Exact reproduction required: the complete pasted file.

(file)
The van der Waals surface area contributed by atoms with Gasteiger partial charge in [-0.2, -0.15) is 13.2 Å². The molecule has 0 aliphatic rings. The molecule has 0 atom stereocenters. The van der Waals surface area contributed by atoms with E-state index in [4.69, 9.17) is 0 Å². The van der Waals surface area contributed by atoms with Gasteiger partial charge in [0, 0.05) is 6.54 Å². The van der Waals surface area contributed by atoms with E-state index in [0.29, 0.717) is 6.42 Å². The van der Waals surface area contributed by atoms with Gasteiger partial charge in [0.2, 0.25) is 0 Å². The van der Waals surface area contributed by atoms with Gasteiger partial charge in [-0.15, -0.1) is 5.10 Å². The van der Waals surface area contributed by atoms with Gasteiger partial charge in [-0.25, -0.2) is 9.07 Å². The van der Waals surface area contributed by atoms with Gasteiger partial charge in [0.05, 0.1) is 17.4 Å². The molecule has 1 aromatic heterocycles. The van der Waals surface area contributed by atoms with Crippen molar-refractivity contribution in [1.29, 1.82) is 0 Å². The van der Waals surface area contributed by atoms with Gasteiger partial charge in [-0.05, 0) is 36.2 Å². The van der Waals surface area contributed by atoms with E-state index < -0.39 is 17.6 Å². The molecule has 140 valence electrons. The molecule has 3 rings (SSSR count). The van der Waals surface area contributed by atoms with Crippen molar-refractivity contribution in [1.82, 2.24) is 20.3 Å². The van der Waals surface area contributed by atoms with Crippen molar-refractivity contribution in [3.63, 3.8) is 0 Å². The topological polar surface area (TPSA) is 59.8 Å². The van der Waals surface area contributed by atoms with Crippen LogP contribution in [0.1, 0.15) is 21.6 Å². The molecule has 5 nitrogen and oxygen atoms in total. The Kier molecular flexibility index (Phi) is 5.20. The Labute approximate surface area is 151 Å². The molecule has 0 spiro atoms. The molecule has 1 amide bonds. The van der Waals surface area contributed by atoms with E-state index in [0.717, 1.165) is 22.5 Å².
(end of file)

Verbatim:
The van der Waals surface area contributed by atoms with Gasteiger partial charge in [-0.2, -0.15) is 13.2 Å². The molecule has 0 aliphatic rings. The molecule has 0 atom stereocenters. The van der Waals surface area contributed by atoms with E-state index in [4.69, 9.17) is 0 Å². The van der Waals surface area contributed by atoms with Gasteiger partial charge in [0, 0.05) is 6.54 Å². The van der Waals surface area contributed by atoms with E-state index in [0.29, 0.717) is 6.42 Å². The van der Waals surface area contributed by atoms with Gasteiger partial charge in [0.2, 0.25) is 0 Å². The van der Waals surface area contributed by atoms with Gasteiger partial charge in [-0.15, -0.1) is 5.10 Å². The van der Waals surface area contributed by atoms with Gasteiger partial charge in [-0.25, -0.2) is 9.07 Å². The van der Waals surface area contributed by atoms with Gasteiger partial charge in [0.05, 0.1) is 17.4 Å². The molecule has 1 aromatic heterocycles. The van der Waals surface area contributed by atoms with Crippen molar-refractivity contribution in [1.29, 1.82) is 0 Å². The van der Waals surface area contributed by atoms with Gasteiger partial charge in [-0.05, 0) is 36.2 Å². The van der Waals surface area contributed by atoms with E-state index < -0.39 is 17.6 Å². The molecule has 140 valence electrons. The molecule has 3 rings (SSSR count). The van der Waals surface area contributed by atoms with Crippen molar-refractivity contribution in [1.82, 2.24) is 20.3 Å². The van der Waals surface area contributed by atoms with Crippen molar-refractivity contribution in [3.63, 3.8) is 0 Å². The topological polar surface area (TPSA) is 59.8 Å². The van der Waals surface area contributed by atoms with Crippen LogP contribution in [0.1, 0.15) is 21.6 Å². The molecule has 5 nitrogen and oxygen atoms in total. The Kier molecular flexibility index (Phi) is 5.20. The Labute approximate surface area is 151 Å². The molecule has 0 spiro atoms. The molecule has 1 amide bonds. The van der Waals surface area contributed by atoms with E-state index in [0.717, 1.165) is 22.5 Å².